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Bargo v. Kizziah

United States District Court, E.D. Kentucky, Southern Division, London

April 10, 2019

PAUL LINVILLE BARGO, Petitioner,
v.
GREGORY KIZZIAH, Warden, Respondent.

          MEMORANDUM OPINION AND ORDER

          CLARIA HORN BOOM, UNITED STATES DISTRICT COURT JUDGE

         Federal inmate Paul Linville Bargo has filed a pro se petition for a writ of habeas corpus pursuant to 28 U.S.C. § 2241 to challenge the application of a mandatory minimum to his federal sentence based upon prior felony drug convictions in Kentucky.[1] [R. 1] The Court must screen the petition pursuant to 28 U.S.C. § 2243. Alexander v. Northern Bureau of Prisons, 419 Fed.Appx. 544, 545 (6th Cir. 2011).[2]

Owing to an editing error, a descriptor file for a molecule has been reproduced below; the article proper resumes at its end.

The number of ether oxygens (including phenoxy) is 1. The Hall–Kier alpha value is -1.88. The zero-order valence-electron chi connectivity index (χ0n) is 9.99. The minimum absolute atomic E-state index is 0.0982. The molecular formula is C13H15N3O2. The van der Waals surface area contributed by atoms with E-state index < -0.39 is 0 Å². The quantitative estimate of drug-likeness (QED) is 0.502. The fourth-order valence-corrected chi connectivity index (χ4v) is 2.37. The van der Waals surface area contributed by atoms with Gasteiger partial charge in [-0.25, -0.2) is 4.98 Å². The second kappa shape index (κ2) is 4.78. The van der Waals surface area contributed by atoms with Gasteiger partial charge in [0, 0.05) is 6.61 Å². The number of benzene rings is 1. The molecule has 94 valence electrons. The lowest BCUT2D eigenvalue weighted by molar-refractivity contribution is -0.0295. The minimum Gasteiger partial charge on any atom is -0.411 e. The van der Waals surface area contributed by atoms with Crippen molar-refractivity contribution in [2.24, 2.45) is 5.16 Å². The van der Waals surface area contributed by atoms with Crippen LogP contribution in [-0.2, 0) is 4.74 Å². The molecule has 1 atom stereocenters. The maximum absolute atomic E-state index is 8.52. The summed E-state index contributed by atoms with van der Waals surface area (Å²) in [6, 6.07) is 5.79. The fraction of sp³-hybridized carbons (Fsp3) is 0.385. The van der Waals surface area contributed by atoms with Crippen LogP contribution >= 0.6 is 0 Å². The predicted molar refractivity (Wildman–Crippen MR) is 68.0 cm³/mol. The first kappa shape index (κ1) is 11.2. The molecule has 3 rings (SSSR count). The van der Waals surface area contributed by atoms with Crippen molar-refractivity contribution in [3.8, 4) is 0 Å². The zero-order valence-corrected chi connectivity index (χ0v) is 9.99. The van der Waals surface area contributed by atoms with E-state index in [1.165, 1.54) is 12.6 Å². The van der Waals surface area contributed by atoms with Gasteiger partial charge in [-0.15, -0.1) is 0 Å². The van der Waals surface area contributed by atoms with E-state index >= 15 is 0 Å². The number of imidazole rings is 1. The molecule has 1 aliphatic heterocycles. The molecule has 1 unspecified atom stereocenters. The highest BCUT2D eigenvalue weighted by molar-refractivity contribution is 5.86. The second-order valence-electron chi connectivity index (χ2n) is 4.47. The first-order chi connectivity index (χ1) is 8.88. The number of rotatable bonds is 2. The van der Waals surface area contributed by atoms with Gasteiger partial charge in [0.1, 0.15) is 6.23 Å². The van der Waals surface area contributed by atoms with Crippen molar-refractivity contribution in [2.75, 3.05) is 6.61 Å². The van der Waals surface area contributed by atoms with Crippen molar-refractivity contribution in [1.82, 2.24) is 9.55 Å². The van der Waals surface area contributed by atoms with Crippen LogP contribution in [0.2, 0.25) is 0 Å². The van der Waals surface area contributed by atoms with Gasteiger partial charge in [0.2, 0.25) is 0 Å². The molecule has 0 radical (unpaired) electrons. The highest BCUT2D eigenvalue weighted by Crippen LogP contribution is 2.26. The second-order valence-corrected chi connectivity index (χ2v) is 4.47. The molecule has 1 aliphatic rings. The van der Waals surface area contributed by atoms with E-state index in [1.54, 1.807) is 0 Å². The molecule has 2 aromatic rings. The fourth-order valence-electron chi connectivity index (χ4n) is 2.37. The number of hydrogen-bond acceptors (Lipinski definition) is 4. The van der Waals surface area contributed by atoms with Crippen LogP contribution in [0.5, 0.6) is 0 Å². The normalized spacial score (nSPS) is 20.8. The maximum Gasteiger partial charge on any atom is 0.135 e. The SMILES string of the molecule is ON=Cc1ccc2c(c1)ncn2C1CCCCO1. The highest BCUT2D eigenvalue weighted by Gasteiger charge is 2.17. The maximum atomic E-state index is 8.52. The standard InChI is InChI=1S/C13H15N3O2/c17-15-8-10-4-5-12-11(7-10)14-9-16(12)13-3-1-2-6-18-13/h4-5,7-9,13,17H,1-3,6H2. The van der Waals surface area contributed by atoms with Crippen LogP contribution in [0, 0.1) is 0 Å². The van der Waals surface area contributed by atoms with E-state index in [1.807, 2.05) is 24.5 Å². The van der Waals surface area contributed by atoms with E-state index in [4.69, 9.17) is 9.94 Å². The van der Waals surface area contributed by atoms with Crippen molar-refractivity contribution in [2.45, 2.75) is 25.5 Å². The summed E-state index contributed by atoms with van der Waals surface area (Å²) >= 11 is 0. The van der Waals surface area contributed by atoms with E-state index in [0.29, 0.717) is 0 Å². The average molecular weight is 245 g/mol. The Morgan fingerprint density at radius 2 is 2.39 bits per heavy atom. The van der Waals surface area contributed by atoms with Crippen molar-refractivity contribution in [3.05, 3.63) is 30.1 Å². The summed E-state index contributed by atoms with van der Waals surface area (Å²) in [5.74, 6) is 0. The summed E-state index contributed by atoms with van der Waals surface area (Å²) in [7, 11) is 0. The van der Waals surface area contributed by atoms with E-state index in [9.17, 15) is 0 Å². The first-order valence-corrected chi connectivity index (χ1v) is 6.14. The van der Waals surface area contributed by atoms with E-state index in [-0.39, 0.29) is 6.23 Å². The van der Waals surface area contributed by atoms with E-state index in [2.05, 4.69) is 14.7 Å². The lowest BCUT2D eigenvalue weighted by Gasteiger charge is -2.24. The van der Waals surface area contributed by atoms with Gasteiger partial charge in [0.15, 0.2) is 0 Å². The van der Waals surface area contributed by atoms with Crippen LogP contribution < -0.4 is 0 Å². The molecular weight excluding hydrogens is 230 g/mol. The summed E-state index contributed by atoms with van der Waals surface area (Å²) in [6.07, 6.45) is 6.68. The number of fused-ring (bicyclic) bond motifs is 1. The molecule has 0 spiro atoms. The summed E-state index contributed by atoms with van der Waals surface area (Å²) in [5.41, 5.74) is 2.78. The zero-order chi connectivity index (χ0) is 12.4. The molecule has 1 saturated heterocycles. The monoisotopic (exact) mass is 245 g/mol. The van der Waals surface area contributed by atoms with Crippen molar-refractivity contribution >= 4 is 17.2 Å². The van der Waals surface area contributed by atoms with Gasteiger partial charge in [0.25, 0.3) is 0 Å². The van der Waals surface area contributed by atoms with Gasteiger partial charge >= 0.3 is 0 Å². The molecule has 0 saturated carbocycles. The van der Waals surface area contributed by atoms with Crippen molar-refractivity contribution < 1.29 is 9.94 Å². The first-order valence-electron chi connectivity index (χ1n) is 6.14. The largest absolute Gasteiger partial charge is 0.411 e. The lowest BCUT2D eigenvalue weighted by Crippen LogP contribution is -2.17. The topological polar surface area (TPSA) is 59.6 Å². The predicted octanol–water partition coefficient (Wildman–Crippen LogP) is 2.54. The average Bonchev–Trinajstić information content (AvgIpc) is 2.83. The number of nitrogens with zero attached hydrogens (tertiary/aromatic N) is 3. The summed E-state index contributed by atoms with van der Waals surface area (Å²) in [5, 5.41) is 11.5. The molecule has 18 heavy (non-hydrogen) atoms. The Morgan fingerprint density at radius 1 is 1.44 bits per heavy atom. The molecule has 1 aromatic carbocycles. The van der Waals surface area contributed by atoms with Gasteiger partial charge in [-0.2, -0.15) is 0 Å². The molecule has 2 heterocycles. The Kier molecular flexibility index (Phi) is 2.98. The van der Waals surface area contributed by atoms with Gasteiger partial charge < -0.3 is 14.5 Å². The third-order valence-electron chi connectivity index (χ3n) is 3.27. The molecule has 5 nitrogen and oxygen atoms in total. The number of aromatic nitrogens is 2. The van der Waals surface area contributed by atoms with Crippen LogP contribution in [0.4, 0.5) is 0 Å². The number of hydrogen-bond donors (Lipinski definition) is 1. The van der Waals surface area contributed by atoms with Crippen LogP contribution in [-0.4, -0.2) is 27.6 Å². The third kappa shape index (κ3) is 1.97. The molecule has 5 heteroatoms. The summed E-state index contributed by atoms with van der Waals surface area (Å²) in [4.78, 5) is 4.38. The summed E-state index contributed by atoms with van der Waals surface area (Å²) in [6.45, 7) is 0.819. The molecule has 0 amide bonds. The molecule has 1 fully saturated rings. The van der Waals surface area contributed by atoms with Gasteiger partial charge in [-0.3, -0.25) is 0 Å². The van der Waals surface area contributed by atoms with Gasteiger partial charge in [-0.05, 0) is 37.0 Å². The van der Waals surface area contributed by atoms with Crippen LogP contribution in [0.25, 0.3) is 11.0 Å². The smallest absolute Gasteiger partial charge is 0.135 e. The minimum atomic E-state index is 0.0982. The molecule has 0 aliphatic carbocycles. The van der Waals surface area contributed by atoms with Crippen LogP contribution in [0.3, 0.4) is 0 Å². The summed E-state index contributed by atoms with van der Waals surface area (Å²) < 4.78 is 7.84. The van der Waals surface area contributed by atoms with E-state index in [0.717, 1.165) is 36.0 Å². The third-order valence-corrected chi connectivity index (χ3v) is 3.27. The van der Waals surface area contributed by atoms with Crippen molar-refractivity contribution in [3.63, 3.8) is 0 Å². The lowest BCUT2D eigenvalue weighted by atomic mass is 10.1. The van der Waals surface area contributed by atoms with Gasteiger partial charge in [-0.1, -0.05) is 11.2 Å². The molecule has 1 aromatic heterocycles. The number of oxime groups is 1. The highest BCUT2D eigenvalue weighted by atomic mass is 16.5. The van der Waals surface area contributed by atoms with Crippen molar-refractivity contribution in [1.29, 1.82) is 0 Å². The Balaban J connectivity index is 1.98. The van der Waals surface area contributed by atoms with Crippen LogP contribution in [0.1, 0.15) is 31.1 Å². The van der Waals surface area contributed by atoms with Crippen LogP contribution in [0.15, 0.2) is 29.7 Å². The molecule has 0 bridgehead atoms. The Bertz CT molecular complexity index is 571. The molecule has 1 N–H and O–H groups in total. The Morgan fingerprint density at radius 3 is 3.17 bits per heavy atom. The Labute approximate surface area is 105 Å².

In August 2008 a federal grand jury in London, Kentucky issued a superseding indictment charging Bargo with twelve counts of possession with intent to distribute methamphetamine, marijuana, and oxycodone in violation of 21 U.S.C. § 841(a)(1), and of possession of pseudoephedrine with intent to manufacture methamphetamine in violation of 21 U.S.C. § 841(c)(2); three counts of conspiracy to manufacture methamphetamine in violation of 21 U.S.C. § 846; one count of conspiracy to intimidate or tamper with a witness in violation of 18 U.S.C. § 371; and one count of witness tampering in violation of 18 U.S.C. § 1512(b)(2)(a). In January 2009, one day after the trial began Bargo agreed to plead guilty to Counts 6-15 of the Superseding Indictment, which involved trafficking in marijuana and hydrocodone. One week later the jury found Bargo guilty of Counts 1-5 related to trafficking in methamphetamine, but not guilty of the witness tampering charges.